NRL Grand Final Week: The Murdoch Express


All aboard the Murdoch express. On your left will be our Sydney Daily Telegraph journalists poking and prodding you. On your right will be our Melbourne Herald Sun journalists shouting jingoistic messages into your ear, urging you to stand up for yourselves. Final destination: we will all be simultaneously sitting on our couches at 5pm on Sunday evening watching the NRL Grand Final with passion flowing through our veins.


Unfortunately, some Melbournians have remained ignorant to the conductor’s plans and taken their ride a little too seriously.


Take, for example, Sean Wood of Geelong who wrote into the Herald Sun’s Letters page this week stating:


“I can only agree that the levels of vitriol and contempt bordering on outright hatred displayed by some in the NSW media is staggering.”


What Wood needs to realise is the political economy of the National Rugby League. Melbournians can cry foul all they want about the NRL mistreating the Storm, or the Daily Telegraph running “vitriolic” campaigns against the Storm, only to be countered by the Herald Sun. The fact is they are all bedfellows. News Ltd owns them all. If it weren’t for the “vitriolic media” and Murdoch’s Moolah there wouldn’t be a Melbourne Storm. Storm skipper Cameron Smith acknowledged this fact in his press conference this week, saying “our game’s run by the media…”


So if you’re a Victorian feeling a little hot under the collar, please put your News Ltd newspaper down on the coffee table, take a step back so you can keep a critical distance, and recognise the fact that you’re simply being taken for a ride on the Murdoch express. Sydney won’t win. Melbourne won’t lose. Rugby League will be the winner.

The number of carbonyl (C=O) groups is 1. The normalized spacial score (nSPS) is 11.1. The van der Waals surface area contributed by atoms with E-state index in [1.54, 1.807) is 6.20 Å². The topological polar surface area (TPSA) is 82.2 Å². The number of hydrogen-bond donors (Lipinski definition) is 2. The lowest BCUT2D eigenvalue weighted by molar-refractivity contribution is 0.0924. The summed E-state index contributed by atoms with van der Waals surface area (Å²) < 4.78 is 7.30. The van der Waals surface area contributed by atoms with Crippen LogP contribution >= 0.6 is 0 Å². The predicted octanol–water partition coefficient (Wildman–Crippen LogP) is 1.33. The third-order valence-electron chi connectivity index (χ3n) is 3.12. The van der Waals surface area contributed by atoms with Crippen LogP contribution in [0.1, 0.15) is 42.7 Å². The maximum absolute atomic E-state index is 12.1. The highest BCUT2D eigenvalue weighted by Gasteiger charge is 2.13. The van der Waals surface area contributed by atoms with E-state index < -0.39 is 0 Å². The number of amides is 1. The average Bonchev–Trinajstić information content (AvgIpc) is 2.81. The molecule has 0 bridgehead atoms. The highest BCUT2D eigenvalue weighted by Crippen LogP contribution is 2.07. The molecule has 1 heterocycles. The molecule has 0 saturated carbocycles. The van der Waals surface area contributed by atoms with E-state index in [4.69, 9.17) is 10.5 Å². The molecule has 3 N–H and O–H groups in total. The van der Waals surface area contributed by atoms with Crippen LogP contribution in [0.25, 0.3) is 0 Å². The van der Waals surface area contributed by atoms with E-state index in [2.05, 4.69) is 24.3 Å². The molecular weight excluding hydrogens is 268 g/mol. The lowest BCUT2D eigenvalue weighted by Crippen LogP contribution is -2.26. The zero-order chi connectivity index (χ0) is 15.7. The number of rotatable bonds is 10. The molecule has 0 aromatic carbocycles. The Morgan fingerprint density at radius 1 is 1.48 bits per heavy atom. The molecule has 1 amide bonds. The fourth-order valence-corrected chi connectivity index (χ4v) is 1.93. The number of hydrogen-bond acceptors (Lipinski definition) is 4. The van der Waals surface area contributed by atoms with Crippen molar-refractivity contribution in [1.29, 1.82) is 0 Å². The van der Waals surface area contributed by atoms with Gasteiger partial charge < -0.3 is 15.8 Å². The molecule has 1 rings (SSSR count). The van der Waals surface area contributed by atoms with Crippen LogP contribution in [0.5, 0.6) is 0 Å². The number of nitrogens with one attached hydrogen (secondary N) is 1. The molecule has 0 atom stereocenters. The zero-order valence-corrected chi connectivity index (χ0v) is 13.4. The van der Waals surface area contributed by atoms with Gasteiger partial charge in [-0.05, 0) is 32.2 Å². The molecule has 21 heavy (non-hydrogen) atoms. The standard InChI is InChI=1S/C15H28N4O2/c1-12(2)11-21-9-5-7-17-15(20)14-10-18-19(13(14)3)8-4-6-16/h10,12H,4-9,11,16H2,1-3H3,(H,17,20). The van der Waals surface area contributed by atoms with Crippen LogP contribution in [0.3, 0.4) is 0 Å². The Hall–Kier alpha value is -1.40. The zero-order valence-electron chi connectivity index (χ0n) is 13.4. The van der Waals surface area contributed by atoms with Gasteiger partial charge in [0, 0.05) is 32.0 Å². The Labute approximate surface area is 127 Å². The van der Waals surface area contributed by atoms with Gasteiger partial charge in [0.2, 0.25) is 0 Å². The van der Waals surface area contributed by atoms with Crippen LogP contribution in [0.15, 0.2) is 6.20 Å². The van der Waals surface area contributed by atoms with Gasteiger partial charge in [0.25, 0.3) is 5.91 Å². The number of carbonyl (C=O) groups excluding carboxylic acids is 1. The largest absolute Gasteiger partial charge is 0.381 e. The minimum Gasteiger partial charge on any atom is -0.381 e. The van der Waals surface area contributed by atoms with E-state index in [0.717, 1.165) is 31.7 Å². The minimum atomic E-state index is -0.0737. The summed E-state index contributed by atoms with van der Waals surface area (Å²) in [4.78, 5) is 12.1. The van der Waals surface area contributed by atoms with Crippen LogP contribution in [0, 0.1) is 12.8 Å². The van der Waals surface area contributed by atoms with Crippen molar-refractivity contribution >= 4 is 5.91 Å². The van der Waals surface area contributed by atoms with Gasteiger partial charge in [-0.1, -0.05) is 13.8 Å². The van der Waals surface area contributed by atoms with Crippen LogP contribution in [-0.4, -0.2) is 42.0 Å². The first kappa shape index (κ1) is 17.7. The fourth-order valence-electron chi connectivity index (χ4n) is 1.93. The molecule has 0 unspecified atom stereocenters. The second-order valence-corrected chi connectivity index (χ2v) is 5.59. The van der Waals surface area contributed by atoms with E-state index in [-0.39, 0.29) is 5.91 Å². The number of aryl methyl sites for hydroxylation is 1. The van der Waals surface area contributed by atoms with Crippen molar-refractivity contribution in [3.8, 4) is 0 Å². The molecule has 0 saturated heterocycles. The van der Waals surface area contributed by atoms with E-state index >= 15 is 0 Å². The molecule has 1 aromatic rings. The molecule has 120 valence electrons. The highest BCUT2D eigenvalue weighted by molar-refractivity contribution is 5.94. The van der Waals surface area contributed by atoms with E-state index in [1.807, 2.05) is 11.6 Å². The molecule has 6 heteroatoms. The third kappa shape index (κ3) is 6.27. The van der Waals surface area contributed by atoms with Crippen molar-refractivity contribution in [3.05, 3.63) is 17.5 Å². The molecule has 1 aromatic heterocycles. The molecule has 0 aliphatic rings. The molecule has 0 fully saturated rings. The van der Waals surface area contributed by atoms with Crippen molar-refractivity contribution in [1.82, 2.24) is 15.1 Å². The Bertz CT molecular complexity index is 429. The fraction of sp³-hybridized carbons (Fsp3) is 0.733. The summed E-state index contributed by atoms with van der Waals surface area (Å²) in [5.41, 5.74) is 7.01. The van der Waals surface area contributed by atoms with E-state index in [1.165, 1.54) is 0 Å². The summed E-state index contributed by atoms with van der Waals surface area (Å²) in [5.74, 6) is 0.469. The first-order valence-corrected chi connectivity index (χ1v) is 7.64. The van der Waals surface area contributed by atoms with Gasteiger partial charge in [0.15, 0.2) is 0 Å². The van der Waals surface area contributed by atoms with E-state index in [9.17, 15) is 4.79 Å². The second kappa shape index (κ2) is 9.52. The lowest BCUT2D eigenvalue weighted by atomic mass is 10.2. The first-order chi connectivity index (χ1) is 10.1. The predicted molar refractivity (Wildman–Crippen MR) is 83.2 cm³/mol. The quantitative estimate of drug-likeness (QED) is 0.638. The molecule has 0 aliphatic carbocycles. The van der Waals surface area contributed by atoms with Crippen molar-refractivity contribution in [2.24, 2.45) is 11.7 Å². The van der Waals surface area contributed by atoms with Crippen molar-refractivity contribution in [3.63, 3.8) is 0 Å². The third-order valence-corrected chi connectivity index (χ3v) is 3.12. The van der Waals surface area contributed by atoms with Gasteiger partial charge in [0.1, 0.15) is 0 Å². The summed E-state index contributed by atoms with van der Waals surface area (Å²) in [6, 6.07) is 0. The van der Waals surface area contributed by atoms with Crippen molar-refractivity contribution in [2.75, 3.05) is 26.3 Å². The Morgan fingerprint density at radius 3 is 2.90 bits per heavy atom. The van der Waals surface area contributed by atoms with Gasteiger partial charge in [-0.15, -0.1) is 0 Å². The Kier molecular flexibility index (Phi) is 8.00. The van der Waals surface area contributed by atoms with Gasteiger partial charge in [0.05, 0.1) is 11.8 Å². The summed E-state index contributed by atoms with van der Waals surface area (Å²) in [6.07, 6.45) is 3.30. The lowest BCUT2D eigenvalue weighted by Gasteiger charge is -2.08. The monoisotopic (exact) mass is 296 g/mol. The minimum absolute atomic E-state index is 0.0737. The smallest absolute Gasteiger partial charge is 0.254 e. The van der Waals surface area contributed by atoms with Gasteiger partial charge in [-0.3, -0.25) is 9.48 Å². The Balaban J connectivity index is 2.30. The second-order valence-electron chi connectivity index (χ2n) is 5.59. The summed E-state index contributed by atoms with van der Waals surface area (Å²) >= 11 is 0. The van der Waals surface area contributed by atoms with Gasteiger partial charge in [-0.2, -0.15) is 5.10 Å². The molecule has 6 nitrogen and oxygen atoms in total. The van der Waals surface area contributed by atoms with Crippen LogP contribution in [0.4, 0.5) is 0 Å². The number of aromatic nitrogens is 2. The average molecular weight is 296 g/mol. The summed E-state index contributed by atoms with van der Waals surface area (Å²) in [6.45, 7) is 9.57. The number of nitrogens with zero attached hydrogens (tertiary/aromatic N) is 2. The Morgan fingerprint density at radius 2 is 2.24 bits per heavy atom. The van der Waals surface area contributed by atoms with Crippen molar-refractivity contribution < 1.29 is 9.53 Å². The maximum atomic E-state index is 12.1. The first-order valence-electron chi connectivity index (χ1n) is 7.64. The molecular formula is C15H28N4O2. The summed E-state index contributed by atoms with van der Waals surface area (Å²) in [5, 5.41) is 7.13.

Meanwhile, speaking of League, The Age’s Richard Hinds wrote an article on Tuesday describing Melbourne Storm players as “anonymous”, and backed it up on Thursday by dubbing them the “great unwatched.” Returning to the political economy aspect, is this simply a case of a Fairfax journalist unwilling to recognise the game’s inroads in Victoria?


Sure, the Storm may not be mainstream, but in Wallerstein’s World Systems terms they have moved from the periphery to the semi-periphery within just eleven years of existence. The club has a strong media presence, and not just in Murdoch’s Herald Sun. They have lead all television news bulletins this week, while during the season they have had Monday night games broadcast live on Triple M along with a weekly hour on SEN. A 2008 Roy Morgan Research poll found that Storm has 769,000 supporters, second only to the Broncos. Hinds himself mentioned that last years Grand Final peaked at over 800,000 viewers in Melbourne, and since Brian “flip” Waldron took charge their jersey has become worth as much as any other NRL club’s. Their most recent Olympic Park crowds have been in the range of 14,000 – on par with the Melbourne Victory’s final game at the same venue. Few would dare call the Victory “anonymous.”


As a basketball fan who has to wait until Round 6 for any TV coverage and has to read interstate newspapers to get a decent grasp on what’s happening in the league, Hinds’ comment that the Storm are “anonymous” would be laughable if it didn’t feel like such a slap in the face.